Michael Heyward, in "The Ern Malley Affair" goes to some lengths to counter the claim that the poems could not possibly have been written in one day - which did come up at the time. McAuley had already written most of the opening poem Durer:Innsbruck (quoted in the article) and the two poets claimed they tinkered with it a little but left it largely unchanged. This, they said, got the creative ball rolling, and the rest of Ern's output came quickly. Ethel's letters, they claimed, were much harder to get right.

Heyward establishes that McAuley in particular had a flair for satiric improvisation and that Stewart was highly regarded in poetic circles for his knowledge of other poets' works and styles. Moreoever, there was a tradition of off-the-cuff parody and (frequently ribald) versification within the Sydney poetry scene, where both McAuley and Stewart got their start.

Campcase 22:56, 6 November 2005 (UTC)Reply[reply]


The fact that this is a hoax, and an historical controversy, should be stated in the first paragraph. As it currently stands, the article is somewhat confusing and misleading - those who do not allready have knowledge of the incident would not fully understand this artilce - Matthew238 00:25, 16 November 2005 (UTC)Reply[reply]

Original author's comment[edit]

What a lot of boring farts you all are. However I agree that I would not now write the article in this way. I will make some edits. Adam 10:28, 4 January 2006 (UTC)Reply[reply]

Malley a "fraud"?[edit]

There is nothing wrong with article at all which tells the whole story of a quintessential piece of Australian ratbaggery and pompous pricking very well. Looking at the poems now (and I have not glanced at them in 20 years) I can see that whatever McCauley and Stewart said, these could NOT have been composed by the selection of random pieces of text. Analogies and conceits are pursued stanza after stanza, poem after poem. For example:

I have pursued rhyme, image, and metre,

Known all the clefts in which the foot may stick,

Stumbled often, stammered,

But in time the fading voice grows wise

And seizing the co-ordinates of all-existence

Traces the inevitable graph

Here, Malley looks with stoicism at his own impending death, and the unfinished canon of his poems. There is even the pun on “foot”. If anything, far from being abstruse and incomprehensible, the material here might appear rather commonplace today. Certainly, there are any number of “deconstructionist” texts far more obscurantist than anything in these 16 poems. It could well be that the two hoaxers exaggerated the randomness of their poetry writing to achieve the maximum with their humiliating prank. Or, as is suggested here, they were irresistibly guided by their own poetic concerns as they pieced Malley’s truncated world together. Either way, a theory of mine would be bolstered. To create poetry of this kind requires education, and a poetic sensibility, but not a great deal of technical skill. The same can be said of much abstract art. The result is that, yes, I believe that many of us could indeed write poems “as good at these”, but that does not mean the poems are a fraud. The poems are real and interesting and “poetic”. The reality of how they were constructed might reveal that poetry is nearer to our own lives than we might suppose, but that it is not the singular piece of bravura excellence that Harris had talked it up to be. Myles325a 03:51, 1 April 2007 (UTC)Reply[reply]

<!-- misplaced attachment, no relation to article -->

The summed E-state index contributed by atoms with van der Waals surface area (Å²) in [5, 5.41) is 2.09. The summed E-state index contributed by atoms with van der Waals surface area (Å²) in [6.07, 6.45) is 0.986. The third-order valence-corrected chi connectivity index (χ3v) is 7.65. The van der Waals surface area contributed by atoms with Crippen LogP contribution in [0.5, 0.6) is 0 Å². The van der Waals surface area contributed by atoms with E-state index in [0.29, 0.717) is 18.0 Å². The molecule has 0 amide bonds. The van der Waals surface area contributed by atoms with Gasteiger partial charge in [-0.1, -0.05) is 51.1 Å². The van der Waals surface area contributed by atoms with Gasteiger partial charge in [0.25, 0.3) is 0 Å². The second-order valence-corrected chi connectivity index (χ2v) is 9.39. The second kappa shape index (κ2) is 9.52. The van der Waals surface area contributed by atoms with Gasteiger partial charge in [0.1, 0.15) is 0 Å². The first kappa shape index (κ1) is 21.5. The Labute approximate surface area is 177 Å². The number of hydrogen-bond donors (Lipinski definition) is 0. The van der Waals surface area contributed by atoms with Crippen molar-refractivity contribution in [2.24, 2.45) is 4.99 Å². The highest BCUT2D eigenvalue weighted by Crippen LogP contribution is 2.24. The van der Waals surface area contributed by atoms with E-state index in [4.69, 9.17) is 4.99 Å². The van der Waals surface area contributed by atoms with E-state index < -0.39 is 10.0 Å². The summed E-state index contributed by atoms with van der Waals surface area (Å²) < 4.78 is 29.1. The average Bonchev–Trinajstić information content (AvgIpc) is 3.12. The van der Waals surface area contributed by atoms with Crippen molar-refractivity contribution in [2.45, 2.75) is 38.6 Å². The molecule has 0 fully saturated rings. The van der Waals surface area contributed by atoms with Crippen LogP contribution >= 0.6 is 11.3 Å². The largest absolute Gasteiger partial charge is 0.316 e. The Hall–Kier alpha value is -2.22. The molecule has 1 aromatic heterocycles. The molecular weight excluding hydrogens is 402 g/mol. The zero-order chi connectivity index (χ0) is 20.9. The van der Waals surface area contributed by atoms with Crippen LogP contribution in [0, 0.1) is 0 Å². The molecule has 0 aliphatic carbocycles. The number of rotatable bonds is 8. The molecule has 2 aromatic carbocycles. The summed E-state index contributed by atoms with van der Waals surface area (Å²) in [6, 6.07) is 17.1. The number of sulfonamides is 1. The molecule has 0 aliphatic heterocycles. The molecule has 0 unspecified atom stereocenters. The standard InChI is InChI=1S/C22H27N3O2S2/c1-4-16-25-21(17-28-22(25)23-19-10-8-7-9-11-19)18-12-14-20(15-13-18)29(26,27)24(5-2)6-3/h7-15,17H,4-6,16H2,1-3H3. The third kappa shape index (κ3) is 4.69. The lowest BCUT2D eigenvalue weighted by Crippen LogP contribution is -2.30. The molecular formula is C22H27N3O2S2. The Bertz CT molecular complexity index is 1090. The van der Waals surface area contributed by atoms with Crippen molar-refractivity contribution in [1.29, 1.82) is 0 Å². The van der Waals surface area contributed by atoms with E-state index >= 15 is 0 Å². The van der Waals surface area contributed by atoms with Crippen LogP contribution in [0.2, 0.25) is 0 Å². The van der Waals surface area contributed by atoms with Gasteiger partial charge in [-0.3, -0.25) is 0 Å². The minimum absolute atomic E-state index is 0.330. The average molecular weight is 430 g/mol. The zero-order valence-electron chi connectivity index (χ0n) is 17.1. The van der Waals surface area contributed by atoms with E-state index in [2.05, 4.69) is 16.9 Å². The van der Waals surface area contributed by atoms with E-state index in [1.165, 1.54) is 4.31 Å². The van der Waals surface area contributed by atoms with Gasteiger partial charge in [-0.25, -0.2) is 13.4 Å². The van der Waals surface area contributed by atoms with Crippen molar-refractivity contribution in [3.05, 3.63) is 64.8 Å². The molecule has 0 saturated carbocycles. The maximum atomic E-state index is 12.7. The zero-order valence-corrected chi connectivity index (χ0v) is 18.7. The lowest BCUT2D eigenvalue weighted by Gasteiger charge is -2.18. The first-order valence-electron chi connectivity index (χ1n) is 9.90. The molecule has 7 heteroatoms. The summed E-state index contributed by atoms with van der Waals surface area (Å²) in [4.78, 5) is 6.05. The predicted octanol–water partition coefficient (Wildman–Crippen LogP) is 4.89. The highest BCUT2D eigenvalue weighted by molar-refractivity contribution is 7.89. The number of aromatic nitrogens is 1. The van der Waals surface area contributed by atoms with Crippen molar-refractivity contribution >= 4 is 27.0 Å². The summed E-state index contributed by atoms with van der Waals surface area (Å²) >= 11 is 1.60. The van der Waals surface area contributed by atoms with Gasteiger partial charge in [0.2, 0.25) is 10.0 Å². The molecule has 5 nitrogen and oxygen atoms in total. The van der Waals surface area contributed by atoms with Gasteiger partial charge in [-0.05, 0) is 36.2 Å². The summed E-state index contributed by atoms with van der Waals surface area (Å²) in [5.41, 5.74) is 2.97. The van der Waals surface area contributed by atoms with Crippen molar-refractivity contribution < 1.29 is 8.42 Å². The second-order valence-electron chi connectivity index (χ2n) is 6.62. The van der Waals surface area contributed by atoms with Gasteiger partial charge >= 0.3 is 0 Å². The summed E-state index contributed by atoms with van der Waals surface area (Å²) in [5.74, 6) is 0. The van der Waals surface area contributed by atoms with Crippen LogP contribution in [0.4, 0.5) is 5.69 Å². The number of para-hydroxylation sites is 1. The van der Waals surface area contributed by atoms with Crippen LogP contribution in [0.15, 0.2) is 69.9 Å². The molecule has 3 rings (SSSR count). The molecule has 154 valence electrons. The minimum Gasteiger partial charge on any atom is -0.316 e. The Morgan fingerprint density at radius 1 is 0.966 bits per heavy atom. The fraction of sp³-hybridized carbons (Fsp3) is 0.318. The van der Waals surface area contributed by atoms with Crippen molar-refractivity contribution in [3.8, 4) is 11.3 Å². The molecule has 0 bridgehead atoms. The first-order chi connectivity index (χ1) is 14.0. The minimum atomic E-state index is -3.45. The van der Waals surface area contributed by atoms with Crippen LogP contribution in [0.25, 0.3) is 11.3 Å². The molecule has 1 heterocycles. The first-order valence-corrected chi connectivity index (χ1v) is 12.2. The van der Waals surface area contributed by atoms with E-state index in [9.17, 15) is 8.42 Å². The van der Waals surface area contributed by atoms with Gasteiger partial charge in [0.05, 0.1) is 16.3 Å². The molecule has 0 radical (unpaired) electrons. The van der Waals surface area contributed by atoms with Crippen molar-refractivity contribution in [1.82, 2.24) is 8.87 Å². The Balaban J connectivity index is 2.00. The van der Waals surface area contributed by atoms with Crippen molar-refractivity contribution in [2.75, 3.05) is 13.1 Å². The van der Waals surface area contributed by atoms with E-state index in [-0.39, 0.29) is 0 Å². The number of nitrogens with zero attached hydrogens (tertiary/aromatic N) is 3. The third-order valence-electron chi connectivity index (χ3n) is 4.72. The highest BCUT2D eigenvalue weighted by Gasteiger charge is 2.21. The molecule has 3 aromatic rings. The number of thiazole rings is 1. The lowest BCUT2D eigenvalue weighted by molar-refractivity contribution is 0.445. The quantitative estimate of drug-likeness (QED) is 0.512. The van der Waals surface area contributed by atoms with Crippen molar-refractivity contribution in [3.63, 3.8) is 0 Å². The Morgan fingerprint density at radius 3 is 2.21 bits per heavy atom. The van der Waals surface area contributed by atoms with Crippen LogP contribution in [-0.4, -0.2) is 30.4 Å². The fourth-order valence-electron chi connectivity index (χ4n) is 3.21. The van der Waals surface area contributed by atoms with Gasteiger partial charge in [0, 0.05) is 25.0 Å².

The way this is written is confusing. Where does the story of the made up personage end and real events begin? Was Harris a real person or is this part of the hoax? When was this hoax commited. There are a lot of things int his article that are quite unclear. Effort needs to be made to clarify. --Lendorien (talk) 18:46, 24 October 2008 (UTC)Reply[reply]

Great that you want to improve this, though it is already the best article I have read on this topic. Where the hoax begins and ends is up to the individual, but he is one of Australia's best known poets. Malley has been cited as genius and used as a cudgel. It is possible to add to this complex topic, but I would be very cautious. It would not be possible to simplify the explanation, except by adopting one of the many POVs, perhaps this is a major reason for his increasing notability. cygnis insignis 19:28, 24 October 2008 (UTC)Reply[reply]
It was more that the section was poorly composed and unclear about what was part of the hoax story and what were real events. --Lendorien (talk) 19:44, 24 October 2008 (UTC)Reply[reply]
It now takes the position that it is a complete hoax, some critics take the view that his poetry is on par with other published material. Anyway ... I assume you consulted a number of reliable sources before making changes to the article, please slip those into a tag and add them to the ref section. cygnis insignis 20:19, 24 October 2008 (UTC)Reply[reply]

Mechanical men posting themselves that
Built you a gibbet in the vile morass
Which now you must dangle on, alas.
            - Malley

No offense, but I have not changed this article significantly, rather just edited the intro and clarified the background story. While Malley may be considered influentual, he WAS a hoax. The information int he article already even said as much. All I did was clarify the progression of things and made it clearer. I havent' changed any facts. This article has no intext sourcing as it is. --Lendorien (talk) 14:00, 27 October 2008 (UTC)Reply[reply]


I made some edits to this article. I expanded the intro to add a few more details and a date. I clarified the background section to make the sequence of events a bit clearer. I've renamed and reorganized section headings in a more traditional way as well.